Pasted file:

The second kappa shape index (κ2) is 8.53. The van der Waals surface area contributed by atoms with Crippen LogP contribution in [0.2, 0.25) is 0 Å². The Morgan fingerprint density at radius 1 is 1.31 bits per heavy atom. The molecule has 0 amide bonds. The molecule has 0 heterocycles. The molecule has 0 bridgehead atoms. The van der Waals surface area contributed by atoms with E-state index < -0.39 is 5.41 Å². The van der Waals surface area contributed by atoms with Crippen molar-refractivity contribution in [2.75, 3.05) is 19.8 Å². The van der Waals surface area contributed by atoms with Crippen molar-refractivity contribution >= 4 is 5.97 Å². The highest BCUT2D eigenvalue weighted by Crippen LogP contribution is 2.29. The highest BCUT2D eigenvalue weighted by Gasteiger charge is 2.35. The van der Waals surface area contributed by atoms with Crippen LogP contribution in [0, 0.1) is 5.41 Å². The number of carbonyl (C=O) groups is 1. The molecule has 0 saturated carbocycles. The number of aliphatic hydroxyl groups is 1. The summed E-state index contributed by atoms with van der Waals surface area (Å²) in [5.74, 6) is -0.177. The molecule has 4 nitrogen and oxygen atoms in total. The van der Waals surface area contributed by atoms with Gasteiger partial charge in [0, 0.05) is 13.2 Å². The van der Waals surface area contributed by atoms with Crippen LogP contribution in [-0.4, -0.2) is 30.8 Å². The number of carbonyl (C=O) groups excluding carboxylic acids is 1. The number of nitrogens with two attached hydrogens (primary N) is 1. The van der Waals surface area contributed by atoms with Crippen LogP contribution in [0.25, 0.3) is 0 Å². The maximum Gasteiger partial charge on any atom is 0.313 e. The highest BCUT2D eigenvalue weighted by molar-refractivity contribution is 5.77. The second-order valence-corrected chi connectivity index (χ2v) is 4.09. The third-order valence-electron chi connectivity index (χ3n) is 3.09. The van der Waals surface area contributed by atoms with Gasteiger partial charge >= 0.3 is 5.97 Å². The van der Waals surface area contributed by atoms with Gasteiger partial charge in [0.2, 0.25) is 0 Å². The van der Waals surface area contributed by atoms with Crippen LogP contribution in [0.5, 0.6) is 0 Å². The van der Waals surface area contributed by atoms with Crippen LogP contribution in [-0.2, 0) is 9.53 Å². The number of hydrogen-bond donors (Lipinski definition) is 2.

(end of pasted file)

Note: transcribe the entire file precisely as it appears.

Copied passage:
The second kappa shape index (κ2) is 8.53. The van der Waals surface area contributed by atoms with Crippen LogP contribution in [0.2, 0.25) is 0 Å². The Morgan fingerprint density at radius 1 is 1.31 bits per heavy atom. The molecule has 0 amide bonds. The molecule has 0 heterocycles. The molecule has 0 bridgehead atoms. The van der Waals surface area contributed by atoms with E-state index < -0.39 is 5.41 Å². The van der Waals surface area contributed by atoms with Crippen molar-refractivity contribution in [2.75, 3.05) is 19.8 Å². The van der Waals surface area contributed by atoms with Crippen molar-refractivity contribution >= 4 is 5.97 Å². The highest BCUT2D eigenvalue weighted by Crippen LogP contribution is 2.29. The highest BCUT2D eigenvalue weighted by Gasteiger charge is 2.35. The van der Waals surface area contributed by atoms with Crippen LogP contribution in [0, 0.1) is 5.41 Å². The number of carbonyl (C=O) groups is 1. The molecule has 0 saturated carbocycles. The number of aliphatic hydroxyl groups is 1. The summed E-state index contributed by atoms with van der Waals surface area (Å²) in [5.74, 6) is -0.177. The molecule has 4 nitrogen and oxygen atoms in total. The van der Waals surface area contributed by atoms with Gasteiger partial charge in [0, 0.05) is 13.2 Å². The van der Waals surface area contributed by atoms with Crippen LogP contribution in [-0.4, -0.2) is 30.8 Å². The number of carbonyl (C=O) groups excluding carboxylic acids is 1. The number of nitrogens with two attached hydrogens (primary N) is 1. The van der Waals surface area contributed by atoms with Crippen LogP contribution in [0.25, 0.3) is 0 Å². The maximum Gasteiger partial charge on any atom is 0.313 e. The highest BCUT2D eigenvalue weighted by molar-refractivity contribution is 5.77. The second-order valence-corrected chi connectivity index (χ2v) is 4.09. The third-order valence-electron chi connectivity index (χ3n) is 3.09. The van der Waals surface area contributed by atoms with Gasteiger partial charge >= 0.3 is 5.97 Å². The van der Waals surface area contributed by atoms with Gasteiger partial charge in [0.2, 0.25) is 0 Å². The van der Waals surface area contributed by atoms with Crippen LogP contribution in [0.5, 0.6) is 0 Å². The van der Waals surface area contributed by atoms with Crippen LogP contribution in [-0.2, 0) is 9.53 Å². The number of hydrogen-bond donors (Lipinski definition) is 2.